appeals typically are permitted if the ruling “raises the stakes of the litigation so substantially that
the defendant likely will feel irresistible pressure to settle,” or the appeal would clarify an
important, unsettled question of law. E.g., Mayo, 2011 WL 3109786, at *1 (citation omitted).
Here, the Court believes both conditions are present.
The arguments raised by Defendants with respect to its likelihood of success on the merits
of an appeal reflect their disagreement with the Court’s determination and reargue the merits of
the motion for certification. The Court conducted a rigorous analysis before granting class
certification. While the Court cannot say that Defendants will “likely” succeed on the merits of
the certification issue, the certification question was difficult and close and the Court recognizes
that, as with any appeal, the Eighth Circuit may disagree with this Court’s conclusions on the
issues presented. See Sumitomo Copper Lit. v. Credit Lyonnais Rouse, Ltd., 262 F.3d 134, 140
(2d Cir. 2001) (explaining that the likelihood of error on the part of the district court tips the
balance of hardships in favor of the party seeking the Rule 23(f) stay).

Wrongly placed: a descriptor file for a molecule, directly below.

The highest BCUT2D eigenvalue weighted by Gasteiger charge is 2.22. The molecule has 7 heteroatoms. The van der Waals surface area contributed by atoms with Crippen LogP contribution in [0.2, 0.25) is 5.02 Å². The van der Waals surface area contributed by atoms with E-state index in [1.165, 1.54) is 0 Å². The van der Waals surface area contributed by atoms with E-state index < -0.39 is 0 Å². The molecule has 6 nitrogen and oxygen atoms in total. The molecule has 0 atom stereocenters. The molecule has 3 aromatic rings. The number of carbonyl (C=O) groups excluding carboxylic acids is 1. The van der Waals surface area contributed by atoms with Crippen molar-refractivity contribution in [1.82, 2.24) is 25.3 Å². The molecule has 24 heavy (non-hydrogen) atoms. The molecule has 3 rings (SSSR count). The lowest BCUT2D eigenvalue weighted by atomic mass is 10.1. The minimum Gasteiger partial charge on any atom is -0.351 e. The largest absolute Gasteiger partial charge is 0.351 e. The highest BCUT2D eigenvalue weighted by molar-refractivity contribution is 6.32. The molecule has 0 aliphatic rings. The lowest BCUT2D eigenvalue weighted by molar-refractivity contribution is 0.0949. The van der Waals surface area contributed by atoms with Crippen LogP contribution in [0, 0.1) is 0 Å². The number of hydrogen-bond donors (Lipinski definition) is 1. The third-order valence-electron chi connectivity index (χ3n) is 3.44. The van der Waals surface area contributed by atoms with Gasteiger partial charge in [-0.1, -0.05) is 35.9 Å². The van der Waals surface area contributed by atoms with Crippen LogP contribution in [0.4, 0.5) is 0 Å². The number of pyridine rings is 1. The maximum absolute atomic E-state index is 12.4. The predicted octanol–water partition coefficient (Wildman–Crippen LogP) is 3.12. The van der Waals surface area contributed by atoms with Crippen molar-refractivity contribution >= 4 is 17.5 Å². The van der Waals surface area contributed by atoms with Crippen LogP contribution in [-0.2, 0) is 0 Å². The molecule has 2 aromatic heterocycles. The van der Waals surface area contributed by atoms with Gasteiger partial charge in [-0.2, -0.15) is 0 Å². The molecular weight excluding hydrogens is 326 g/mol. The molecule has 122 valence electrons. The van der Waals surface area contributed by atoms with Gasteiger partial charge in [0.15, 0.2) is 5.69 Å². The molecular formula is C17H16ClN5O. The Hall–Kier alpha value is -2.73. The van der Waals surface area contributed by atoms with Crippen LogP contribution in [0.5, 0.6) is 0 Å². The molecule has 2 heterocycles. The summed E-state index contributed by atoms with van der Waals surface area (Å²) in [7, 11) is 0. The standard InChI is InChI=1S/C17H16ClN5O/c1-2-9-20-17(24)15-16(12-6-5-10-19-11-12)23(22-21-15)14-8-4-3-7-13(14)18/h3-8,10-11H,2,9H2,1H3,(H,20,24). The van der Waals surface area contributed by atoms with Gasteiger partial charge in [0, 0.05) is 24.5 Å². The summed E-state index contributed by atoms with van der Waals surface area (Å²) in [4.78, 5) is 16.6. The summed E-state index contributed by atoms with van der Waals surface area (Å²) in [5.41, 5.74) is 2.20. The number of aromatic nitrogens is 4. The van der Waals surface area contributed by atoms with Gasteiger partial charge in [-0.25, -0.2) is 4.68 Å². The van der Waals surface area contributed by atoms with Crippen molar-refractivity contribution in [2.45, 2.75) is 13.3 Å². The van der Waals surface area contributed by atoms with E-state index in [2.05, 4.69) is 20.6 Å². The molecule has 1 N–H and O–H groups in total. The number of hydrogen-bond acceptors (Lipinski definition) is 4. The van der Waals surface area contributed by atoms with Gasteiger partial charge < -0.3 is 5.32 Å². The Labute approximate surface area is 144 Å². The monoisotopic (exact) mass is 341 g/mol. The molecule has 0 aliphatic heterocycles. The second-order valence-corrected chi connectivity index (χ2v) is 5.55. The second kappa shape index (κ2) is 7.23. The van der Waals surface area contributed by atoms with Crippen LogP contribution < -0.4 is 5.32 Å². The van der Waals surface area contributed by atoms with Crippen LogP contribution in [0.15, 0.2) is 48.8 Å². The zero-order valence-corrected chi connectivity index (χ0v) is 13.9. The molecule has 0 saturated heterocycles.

The Court believes that Defendants have presented a cogent argument that there would be
irreparable harm absent a stay, while at the same time little harm to Plaintiffs if a stay is issued.
While the Court takes seriously the delay to Plaintiffs’ day in court that a stay may cause, the
Advisory Committee’s note to Rule 23(f) specifically encourages the appellate courts to act
expeditiously on petitions for permission to appeal, and there is no reason to think that the Eighth
Circuit will not resolve Defendants’ appeal petition in a timely manner. See Whitlock v. FSL
Mgmt., LLC, No. 3:10CV-00562-JHM, 2012 WL 6675124, at *3 (W.D. Ky. Dec. 21, 2012)
(granting a stay pending a Rule 23(f) petition in similar circumstances).
The Court adds that investing extensive judicial resources in managing this difficult
multi-state hybrid FLSA/class action that may prove to be unnecessary would not serve the public
interest. The Court also does not think it judicious to allow discovery and litigation to proceed on
the FLSA claim while staying proceedings of the Rule 23 class certification.
Balancing all of the factors, the Court finds that the scale tips in favor of granting
Defendants’ motion for a stay.
IT IS HEREBY ORDERED that Defendants’ motion to stay proceedings pending ruling
by the Eighth Circuit on Defendants’ Petition for Permission to Appeal and, if granted, pending
the resolution of Defendants’ appeal, is GRANTED. (Doc. No. 300.)
IT IS FURTHER ORDERED that the Defendants shall notify the Court of the resolution
of Defendants’ Petition for Permission to Appeal within five days of receipt of the decision.
AUDREY G. FLEISSIG
UNITED STATES DISTRICT JUDGE
Dated this 28th day of January, 2014.